Strangers in the Shadows

September 1, 2002
Wayne Koberstein
Wayne Koberstein

Wayne Koberstein, a 25-year veteran of the publishing industry, is editor-in-chief of Pharmaceutical Executive magazine. In 14 years as PE's Editor, he has overseen the emergence of the magazine as the leading business and marketing publication for the global pharma industry. He has interviewed and profiled more than 150 top executives in pharmaceutical companies, as well as major regulatory and healthcare leaders, around the world. Wayne has also directed the launch of numerous supplements and other ancillary business for the publication.

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Sixteen years ago I began to edit Pharmaceutical Executive, a magazine unknown to me only a few months before. Today, I wonder how much I've learned in all the time since.

Sixteen years ago I began to edit Pharmaceutical Executive, a magazine unknown to me only a few months before. Today, I wonder how much I've learned in all the time since.

It was never among my greatest dreams, hopes, or inklings that I would remain with this job so many years. But it has been the greatest experience I could ever imagine. I began as a stranger to the industry-and still now, on occasion, it seems a stranger to me.

When companies abandon the honorable path, when sales reps counsel bad medicine, when marketers invade individuals' privacy, I do not recognize the industry for the friend it has become. No doubt, as that friend always maintains, such incidents are rare. No matter. It takes but a few off-color paint drops to tint the entire bucket.

When headlines carry fresh fodder for industry critics, my hackles rise. If I know the facts, I may decide to join the defense or, if the accused party appears guilty, at least help aim the criticism accurately. It offends the sense of fairness my own parents practiced to besmirch all companies because of the actions of a few.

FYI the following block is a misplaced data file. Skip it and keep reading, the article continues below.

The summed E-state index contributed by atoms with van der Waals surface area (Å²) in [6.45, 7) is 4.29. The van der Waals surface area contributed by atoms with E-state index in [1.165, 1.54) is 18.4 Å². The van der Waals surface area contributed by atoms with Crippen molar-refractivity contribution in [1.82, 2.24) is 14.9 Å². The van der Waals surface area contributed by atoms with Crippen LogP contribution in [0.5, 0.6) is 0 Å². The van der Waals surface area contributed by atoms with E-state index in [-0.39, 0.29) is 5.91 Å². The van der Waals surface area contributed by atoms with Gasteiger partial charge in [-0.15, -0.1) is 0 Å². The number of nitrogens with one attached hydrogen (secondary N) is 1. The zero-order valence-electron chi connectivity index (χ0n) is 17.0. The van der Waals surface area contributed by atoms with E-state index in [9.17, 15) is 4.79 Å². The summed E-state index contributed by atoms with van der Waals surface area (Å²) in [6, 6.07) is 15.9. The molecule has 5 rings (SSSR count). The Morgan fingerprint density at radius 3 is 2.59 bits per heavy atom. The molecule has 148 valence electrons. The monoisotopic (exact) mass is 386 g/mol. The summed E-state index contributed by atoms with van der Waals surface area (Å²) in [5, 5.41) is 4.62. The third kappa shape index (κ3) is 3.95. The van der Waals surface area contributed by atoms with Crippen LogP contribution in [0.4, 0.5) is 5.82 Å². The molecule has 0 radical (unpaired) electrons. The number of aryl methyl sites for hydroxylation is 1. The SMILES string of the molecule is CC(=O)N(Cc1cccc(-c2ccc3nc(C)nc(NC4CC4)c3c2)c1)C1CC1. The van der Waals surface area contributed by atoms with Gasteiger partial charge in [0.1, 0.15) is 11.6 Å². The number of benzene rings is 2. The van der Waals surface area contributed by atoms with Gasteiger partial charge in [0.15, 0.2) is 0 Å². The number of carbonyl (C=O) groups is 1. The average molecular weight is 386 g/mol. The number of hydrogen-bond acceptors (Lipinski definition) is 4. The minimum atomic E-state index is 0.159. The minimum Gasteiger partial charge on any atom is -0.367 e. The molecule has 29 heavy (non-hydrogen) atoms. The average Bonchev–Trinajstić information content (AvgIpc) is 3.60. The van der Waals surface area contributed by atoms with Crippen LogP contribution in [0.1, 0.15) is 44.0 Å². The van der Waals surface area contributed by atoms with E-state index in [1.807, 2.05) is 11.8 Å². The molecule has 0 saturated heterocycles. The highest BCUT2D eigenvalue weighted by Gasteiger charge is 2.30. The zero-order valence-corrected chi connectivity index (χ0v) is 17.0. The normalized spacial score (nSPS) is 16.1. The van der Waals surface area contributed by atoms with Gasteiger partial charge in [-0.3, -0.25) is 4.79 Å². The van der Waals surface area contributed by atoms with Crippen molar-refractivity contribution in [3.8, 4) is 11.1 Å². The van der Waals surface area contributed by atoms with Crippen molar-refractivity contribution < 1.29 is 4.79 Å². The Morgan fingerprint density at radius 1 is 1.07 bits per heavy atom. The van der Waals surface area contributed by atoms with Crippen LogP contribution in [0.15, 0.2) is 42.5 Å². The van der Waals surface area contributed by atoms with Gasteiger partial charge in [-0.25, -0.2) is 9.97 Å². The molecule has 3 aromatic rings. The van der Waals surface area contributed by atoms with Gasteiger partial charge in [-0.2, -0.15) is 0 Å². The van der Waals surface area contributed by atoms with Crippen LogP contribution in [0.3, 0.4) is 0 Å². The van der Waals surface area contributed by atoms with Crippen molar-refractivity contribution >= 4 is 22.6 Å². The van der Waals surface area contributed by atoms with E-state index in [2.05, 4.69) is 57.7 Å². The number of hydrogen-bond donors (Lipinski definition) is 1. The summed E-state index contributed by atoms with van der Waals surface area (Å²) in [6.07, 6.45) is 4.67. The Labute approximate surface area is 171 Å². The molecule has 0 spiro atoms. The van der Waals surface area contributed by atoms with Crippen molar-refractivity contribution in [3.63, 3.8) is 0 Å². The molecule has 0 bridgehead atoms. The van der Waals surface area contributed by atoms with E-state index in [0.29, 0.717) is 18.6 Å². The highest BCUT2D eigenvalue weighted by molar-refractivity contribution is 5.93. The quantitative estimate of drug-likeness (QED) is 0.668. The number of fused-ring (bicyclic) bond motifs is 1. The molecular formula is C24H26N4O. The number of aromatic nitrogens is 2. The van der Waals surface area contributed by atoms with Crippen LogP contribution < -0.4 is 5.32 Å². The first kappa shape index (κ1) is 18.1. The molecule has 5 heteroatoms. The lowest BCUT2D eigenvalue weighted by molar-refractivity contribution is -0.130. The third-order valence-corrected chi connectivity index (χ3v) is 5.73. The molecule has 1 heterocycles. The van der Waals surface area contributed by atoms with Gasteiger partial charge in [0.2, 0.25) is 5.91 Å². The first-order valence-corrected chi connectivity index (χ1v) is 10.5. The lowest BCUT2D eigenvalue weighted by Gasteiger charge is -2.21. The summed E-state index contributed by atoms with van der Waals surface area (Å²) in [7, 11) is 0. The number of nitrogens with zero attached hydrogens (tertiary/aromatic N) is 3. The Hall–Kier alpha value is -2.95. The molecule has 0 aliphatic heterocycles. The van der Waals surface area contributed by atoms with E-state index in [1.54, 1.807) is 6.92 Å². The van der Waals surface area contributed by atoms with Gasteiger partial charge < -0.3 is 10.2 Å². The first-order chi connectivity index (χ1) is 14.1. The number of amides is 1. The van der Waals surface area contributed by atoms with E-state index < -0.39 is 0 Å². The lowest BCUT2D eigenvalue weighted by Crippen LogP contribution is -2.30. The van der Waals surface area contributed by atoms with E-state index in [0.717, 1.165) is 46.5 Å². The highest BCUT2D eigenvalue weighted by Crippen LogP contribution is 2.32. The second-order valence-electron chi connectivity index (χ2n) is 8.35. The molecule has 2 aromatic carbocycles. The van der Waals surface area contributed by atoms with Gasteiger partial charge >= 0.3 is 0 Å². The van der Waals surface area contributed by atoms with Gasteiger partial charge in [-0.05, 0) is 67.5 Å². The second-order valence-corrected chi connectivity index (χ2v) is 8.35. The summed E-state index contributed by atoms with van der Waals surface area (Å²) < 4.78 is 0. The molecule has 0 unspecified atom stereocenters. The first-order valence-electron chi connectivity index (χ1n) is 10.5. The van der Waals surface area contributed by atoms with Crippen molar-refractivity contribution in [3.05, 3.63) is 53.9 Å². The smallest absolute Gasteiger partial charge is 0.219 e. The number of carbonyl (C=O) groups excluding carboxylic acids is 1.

But the thought often nags me, "For every outlaw apprehended, how many get away unnoticed?" In response to PhRMA's amazingly strict new marketing code, the chairman of Merck convincingly assured me that his company's long-time practices were even more conservative than the code. But months before the code's debut, Pfizer's head of pharmaceuticals acknowledged the obvious-that "when you get into a very competitive situation and rely on a lot of people to play it can't control everything."

One of the industry's harshest critics, Sidney Wolfe, once denied being that very thing-right to my face. "On any given day," he said, "I'm always the best friend to the competitors of the particular company I've just criticized." He pointed out, quite accurately, that most companies maintain whole departments dedicated to catching their competitors at some legal or regulatory transgression.

But is such industry self-policing enough to prevent the offenses? Quite the contrary.

It seems more likely that it actually stimulates marketers to push the envelope, just to see what they can get away with-and what they can catch their competitors at. In an ever-escalating marketing war, each company goads the others on.

Just one problem: People everywhere are starting to see through the game, and they dislike intensely what they see. What was once an insiders' conflict has entered the great public arena, taking up a fair share of consumers' attention that the industry wished on itself. And, boy, did it ever get its wish!

Another industry executive, the chairman of Novartis, gave me this idea: "Public image and transparency have become increasingly important for Novartis, and I believe it is valid for the industry as a whole." Playing the old and dangerous game of marketing one-upmanship contradicts that transparency, and my guess is that it will not long survive the light of day.